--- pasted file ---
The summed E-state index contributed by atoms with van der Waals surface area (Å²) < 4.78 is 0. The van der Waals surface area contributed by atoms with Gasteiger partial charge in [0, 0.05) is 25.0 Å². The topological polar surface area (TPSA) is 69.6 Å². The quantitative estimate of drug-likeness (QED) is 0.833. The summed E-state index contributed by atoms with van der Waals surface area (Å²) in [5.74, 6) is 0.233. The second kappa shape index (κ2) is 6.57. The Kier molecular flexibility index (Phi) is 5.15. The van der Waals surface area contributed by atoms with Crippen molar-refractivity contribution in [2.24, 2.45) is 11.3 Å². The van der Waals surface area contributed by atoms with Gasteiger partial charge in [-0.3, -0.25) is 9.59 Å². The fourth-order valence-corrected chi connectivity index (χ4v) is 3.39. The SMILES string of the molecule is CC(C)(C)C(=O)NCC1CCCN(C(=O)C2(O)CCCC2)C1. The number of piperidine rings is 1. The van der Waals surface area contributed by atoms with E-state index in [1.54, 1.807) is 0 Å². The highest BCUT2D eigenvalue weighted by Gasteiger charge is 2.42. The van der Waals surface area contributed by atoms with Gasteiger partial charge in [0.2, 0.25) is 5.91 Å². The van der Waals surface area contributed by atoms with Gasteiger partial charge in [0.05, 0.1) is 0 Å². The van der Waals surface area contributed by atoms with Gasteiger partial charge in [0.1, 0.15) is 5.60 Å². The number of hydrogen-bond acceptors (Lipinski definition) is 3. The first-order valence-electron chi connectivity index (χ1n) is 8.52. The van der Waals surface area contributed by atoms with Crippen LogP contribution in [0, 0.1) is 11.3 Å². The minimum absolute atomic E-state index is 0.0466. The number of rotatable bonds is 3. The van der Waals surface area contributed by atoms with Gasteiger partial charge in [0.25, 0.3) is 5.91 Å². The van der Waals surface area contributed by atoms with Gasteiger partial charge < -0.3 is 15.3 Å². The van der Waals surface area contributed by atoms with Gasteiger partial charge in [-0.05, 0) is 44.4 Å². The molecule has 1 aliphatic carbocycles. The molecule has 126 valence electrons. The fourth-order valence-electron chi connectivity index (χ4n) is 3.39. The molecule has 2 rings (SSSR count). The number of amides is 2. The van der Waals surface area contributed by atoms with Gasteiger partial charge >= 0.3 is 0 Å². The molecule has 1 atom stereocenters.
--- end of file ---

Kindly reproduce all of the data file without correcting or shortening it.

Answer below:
The summed E-state index contributed by atoms with van der Waals surface area (Å²) < 4.78 is 0. The van der Waals surface area contributed by atoms with Gasteiger partial charge in [0, 0.05) is 25.0 Å². The topological polar surface area (TPSA) is 69.6 Å². The quantitative estimate of drug-likeness (QED) is 0.833. The summed E-state index contributed by atoms with van der Waals surface area (Å²) in [5.74, 6) is 0.233. The second kappa shape index (κ2) is 6.57. The Kier molecular flexibility index (Phi) is 5.15. The van der Waals surface area contributed by atoms with Crippen molar-refractivity contribution in [2.24, 2.45) is 11.3 Å². The van der Waals surface area contributed by atoms with Gasteiger partial charge in [-0.3, -0.25) is 9.59 Å². The fourth-order valence-corrected chi connectivity index (χ4v) is 3.39. The SMILES string of the molecule is CC(C)(C)C(=O)NCC1CCCN(C(=O)C2(O)CCCC2)C1. The number of piperidine rings is 1. The van der Waals surface area contributed by atoms with E-state index in [1.54, 1.807) is 0 Å². The highest BCUT2D eigenvalue weighted by Gasteiger charge is 2.42. The van der Waals surface area contributed by atoms with Gasteiger partial charge in [0.2, 0.25) is 5.91 Å². The van der Waals surface area contributed by atoms with Gasteiger partial charge in [0.05, 0.1) is 0 Å². The van der Waals surface area contributed by atoms with Gasteiger partial charge in [0.1, 0.15) is 5.60 Å². The number of hydrogen-bond acceptors (Lipinski definition) is 3. The first-order valence-electron chi connectivity index (χ1n) is 8.52. The van der Waals surface area contributed by atoms with Crippen LogP contribution in [0, 0.1) is 11.3 Å². The minimum absolute atomic E-state index is 0.0466. The number of rotatable bonds is 3. The van der Waals surface area contributed by atoms with Gasteiger partial charge in [0.25, 0.3) is 5.91 Å². The van der Waals surface area contributed by atoms with Gasteiger partial charge < -0.3 is 15.3 Å². The van der Waals surface area contributed by atoms with Gasteiger partial charge in [-0.05, 0) is 44.4 Å². The molecule has 1 aliphatic carbocycles. The molecule has 126 valence electrons. The fourth-order valence-electron chi connectivity index (χ4n) is 3.39. The molecule has 2 rings (SSSR count). The number of amides is 2. The van der Waals surface area contributed by atoms with Gasteiger partial charge >= 0.3 is 0 Å². The molecule has 1 atom stereocenters.